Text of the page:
Continental From United States of America, joined Jun 2000, 5485 posts, RR: 20 Reply 13, posted (12 years 1 month 3 weeks 3 days 19 hours ago) and read 1278 times:
QUESTION! When you went into ERAU, did you have any experience of flying?? Do you get the liscenses throughout your years there??? I am a freshman in high school, and I have started flight training at South Saint Paul, MN. Is that good to go there, then to Embry Riddle, and have lots of knowledge of flight?? Thanks!!
PolAir From United States of America, joined May 2001, 893 posts, RR: 2 Reply 14, posted (12 years 1 month 3 weeks 3 days 19 hours ago) and read 1276 times:
if You live in MN why would You go ERAU? Try UND! I am a sophmore here, commercial aviation major. Its great. This school is awesome. They give me really good flight education. True, it is so fucking cold here in the winter time, that it is scarry. But at least You will be closer to home, pay little less and recieve very good paper..... No problems with planes, instructors, very nice equpiment. We fly warriors, arrows, seminoles and barrons. Also very good ATC center, and looks like we will get some new CRJ sims! At least 7 aviation related majors to choose from....
Skyhawk From United States of America, joined May 2001, 1066 posts, RR: 4 Reply 15, posted (12 years 1 month 3 weeks 3 days 18 hours ago) and read 1274 times:
First to Azjubilee-you are so right when you say how good a school ERAU is. They have a reputation in the industry that is surpassed by none. I know that in the past there have been some try to say that Riddle has a reputation in the industry that seem to indicate that all they produce is "snotty" pilots. Yet when confronted these folks refuse to say where their information comes from..kind of makes one wonder if they have just made up things doesn't it?
My husband is a graduate from the Daytona Beach campus and our son is now a senior there(as most of you probably know). He got his private license through a program in high school so he already had a few credits when he started. Now he has his commercial, CFI, CFII, and is starting on his MEI. So by the time he graduates like Azjubilee he might get on with someone like Mesaba, or Chautauqua.
Continental-there are a lot of colleges and universities out there that have aviation programs. But to my knowledge there are none that can give you what Embry-Riddle can. They give you the best in aviation training and they can give you many connections in the industry that no other school can give. As far as the cost goes, yes it does cost, but so does any other school if you are majoring in aviatioin. Riddle has a number of scholarships that are offered, in addition you can go on line and look up tons of others. Connections with your heritage(don't forget the smallest percentage in your family) and your religion are just the beginning. And just to top it off, Riddle has work programs to help anybody out that may need it to stay in school there. Finally don't forget loans and grants that can be applied for to help you out.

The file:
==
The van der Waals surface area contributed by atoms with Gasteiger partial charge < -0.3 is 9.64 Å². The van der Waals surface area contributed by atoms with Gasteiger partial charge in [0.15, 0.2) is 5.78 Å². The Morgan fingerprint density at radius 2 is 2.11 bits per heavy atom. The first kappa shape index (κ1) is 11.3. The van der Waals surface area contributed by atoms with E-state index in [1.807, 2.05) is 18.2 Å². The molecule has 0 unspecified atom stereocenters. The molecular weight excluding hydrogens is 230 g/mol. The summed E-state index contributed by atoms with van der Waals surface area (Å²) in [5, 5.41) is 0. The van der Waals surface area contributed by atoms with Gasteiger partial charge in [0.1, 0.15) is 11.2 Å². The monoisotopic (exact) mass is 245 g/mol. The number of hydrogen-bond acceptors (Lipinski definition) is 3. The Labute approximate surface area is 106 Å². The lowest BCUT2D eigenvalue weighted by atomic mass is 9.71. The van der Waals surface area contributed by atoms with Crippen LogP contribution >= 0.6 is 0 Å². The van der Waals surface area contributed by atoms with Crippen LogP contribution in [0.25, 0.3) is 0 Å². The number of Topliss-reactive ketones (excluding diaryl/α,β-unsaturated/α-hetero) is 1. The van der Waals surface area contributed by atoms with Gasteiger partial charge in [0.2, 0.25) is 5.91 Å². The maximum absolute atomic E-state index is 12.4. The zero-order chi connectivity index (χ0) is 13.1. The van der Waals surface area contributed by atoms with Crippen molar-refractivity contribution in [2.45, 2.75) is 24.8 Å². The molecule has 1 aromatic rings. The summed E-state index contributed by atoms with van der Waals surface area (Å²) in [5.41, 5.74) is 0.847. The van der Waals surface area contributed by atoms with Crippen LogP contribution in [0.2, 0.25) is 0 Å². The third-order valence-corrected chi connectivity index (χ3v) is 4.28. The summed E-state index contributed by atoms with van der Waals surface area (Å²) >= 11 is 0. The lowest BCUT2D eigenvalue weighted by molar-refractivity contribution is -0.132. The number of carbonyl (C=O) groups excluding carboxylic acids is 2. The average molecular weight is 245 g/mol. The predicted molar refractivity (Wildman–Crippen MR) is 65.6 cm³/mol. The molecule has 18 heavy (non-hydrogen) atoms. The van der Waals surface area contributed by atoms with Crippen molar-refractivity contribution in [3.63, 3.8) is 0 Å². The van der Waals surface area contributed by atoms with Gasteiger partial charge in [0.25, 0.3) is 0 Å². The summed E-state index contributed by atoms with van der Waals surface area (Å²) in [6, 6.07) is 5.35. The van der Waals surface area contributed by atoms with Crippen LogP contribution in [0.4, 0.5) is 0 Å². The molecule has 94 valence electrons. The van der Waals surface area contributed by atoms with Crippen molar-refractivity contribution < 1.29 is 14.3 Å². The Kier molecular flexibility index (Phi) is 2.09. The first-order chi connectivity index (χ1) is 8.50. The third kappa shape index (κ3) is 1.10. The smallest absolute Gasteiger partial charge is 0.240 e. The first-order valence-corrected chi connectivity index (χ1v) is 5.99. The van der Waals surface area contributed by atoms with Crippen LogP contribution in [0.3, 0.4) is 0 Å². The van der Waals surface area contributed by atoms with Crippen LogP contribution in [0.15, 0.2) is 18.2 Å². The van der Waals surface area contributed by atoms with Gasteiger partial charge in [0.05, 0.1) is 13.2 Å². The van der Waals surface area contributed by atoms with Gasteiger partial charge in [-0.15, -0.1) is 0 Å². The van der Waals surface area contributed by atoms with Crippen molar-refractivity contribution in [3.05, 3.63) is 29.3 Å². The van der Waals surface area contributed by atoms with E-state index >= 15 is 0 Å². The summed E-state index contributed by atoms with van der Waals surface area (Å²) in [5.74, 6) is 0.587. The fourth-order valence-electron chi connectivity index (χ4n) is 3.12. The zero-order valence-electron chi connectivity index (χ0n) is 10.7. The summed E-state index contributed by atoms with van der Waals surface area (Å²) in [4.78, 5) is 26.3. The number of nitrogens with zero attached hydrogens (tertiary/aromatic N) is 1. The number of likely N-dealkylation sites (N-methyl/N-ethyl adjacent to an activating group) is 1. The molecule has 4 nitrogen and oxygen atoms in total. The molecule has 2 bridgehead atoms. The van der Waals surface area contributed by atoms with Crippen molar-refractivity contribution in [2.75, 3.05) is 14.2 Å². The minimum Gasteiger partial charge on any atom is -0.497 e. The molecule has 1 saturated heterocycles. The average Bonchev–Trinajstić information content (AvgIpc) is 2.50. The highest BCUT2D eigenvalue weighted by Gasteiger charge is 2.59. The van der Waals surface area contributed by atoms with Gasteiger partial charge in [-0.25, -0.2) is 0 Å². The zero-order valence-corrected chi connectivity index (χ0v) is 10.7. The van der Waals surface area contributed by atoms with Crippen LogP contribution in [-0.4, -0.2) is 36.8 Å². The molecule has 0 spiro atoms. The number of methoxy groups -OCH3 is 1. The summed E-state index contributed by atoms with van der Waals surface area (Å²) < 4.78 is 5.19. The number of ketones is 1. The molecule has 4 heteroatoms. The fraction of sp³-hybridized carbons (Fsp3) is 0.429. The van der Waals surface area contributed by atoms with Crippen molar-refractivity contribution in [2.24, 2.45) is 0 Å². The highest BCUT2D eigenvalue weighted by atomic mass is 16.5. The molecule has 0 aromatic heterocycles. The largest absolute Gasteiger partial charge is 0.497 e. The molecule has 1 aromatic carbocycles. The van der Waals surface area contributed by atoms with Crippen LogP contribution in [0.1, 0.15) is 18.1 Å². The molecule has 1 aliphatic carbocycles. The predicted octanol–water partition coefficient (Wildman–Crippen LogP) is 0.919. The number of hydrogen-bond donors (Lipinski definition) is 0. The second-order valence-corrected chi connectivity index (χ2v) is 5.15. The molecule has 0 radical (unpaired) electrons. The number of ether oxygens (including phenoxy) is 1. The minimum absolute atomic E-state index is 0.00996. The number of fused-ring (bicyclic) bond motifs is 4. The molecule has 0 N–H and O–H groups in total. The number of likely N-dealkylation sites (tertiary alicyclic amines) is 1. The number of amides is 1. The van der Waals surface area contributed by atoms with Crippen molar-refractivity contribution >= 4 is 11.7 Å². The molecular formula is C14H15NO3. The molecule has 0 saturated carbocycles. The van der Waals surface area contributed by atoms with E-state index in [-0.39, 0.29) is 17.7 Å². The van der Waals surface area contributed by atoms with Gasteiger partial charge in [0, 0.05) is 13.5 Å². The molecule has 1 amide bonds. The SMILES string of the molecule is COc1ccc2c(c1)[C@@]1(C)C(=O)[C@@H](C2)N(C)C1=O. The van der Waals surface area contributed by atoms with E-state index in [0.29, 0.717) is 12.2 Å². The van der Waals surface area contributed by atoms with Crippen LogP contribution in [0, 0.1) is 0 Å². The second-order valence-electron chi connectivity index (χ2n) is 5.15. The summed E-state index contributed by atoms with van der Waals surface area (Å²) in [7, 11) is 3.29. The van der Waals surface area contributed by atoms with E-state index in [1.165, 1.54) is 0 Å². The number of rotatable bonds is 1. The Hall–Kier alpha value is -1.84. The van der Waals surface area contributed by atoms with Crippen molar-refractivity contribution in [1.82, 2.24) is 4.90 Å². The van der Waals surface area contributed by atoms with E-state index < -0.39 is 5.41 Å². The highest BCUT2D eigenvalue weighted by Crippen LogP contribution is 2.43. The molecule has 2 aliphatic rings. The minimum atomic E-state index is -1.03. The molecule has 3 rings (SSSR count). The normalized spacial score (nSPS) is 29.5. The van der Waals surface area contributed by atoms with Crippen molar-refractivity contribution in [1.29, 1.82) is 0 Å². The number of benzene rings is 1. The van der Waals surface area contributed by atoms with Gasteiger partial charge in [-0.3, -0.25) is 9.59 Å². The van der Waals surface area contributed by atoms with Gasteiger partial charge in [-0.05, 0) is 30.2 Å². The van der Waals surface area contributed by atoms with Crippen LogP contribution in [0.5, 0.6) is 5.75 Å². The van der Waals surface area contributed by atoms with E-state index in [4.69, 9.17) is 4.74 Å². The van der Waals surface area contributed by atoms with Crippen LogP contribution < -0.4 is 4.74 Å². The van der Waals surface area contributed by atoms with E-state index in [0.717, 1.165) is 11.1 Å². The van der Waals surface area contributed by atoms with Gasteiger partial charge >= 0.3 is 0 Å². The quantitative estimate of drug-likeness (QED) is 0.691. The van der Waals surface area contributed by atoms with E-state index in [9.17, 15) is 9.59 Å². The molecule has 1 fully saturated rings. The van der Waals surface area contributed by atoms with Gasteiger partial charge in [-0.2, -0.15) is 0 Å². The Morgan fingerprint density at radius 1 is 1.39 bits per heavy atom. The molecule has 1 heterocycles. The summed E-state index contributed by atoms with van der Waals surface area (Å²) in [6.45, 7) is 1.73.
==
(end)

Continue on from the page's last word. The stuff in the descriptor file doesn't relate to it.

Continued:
Best of luck to you and let us know what yu decide.
Skyhawk From United States of America, joined May 2001, 1066 posts, RR: 4 Reply 17, posted (12 years 1 month 3 weeks 3 days 17 hours ago) and read 1262 times:
If you reread what I said, you will see that I did acknowledge the fact that there is more that one school that offers degrees in Aeronautical Science, but as you have your opinion that UND and Purdue are the best schools-and you are right they are good- my opinion is that Embry-Riddle is better for the reasons I already stated. I think you'll agree with this though, wherever one decides to go, you do need to get that degree, not just the flight hours if you have your eyes set on a major carrier.
Azjubilee From United States of America, joined Apr 2000, 3656 posts, RR: 29 Reply 20, posted (12 years 1 month 3 weeks 2 days 19 hours ago) and read 1207 times:
I entered Riddle with no flight experience what so ever. I knew this is what I wanted and made it work for me. I would recommend you continue your flight training prior to entering a universities flight program. While it isn't necessary it will mean less cost and time for you once you get to whatever university you chose. Heading for UND is a good idea since you live in MN, hoever realize that there are TONS of students at ERAU from the ND, MN, SD area. Remember also that at ERAU-AZ there are over 300 flying days a year to fly in and the seemingly never ending winters of the upper midwest aren't there. Make your decision based on fact, credible advice and personal perception. By the way, I taught at both, UND and ERAU as an instructor, so I have experienced both programs and my opinion still lies with ERAU. If you want more info and advice, I can help you out.
Azjubilee From United States of America, joined Apr 2000, 3656 posts, RR: 29 Reply 21, posted (12 years 1 month 3 weeks 2 days 19 hours ago) and read 1202 times:
I think we've "spoken" about your husband and son before on airliners.net. Good luck to your son!! THat sounds like he's becoming quite successful at Riddle, which will allow him to leap into other endeavours. YOu must be a proud mom and wife... as you shoould be!! My theory when I confront people who aren't fans of Riddle is to prove to them I am worthy of my degree and the training that I have received. I'm also myself around them, and by doing that will prove that ERAU graduates aren't canned pilots, but actually human beings that had to work for what they have. Also, I make it very clear that I operate based on fact and not rumors and speculation and that tends to end the debate rather fast, if one should escalate.
Skyhawk From United States of America, joined May 2001, 1066 posts, RR: 4 Reply 22, posted (12 years 1 month 3 weeks 2 days 19 hours ago) and read 1191 times:
When I read something from a ERAU grad like yourself, it makes me proud of the fact that my son is in the same school from which your graduated. Best of luck in the future.
P.S. Are you going to be able to get to the 75th anniversary homecoming/reunion? From what we have read it really is supposed to be better than ever. If you haven't planned, try to get there. The Thunderbirds are going to be the star attraction of the get together. The dates are Nov. 7-11. Get more info from the alumni office or online.
Azjubilee From United States of America, joined Apr 2000, 3656 posts, RR: 29 Reply 23, posted (12 years 1 month 3 weeks 2 days 12 hours ago) and read 1178 times:
Well, thanks for those nice comments. I am proud to have had the opportunity that I had, and will never regret it one bit. I wasn't planning on the Alumni event in DAB as I have to work part of the days. Maybe for the 80th! =)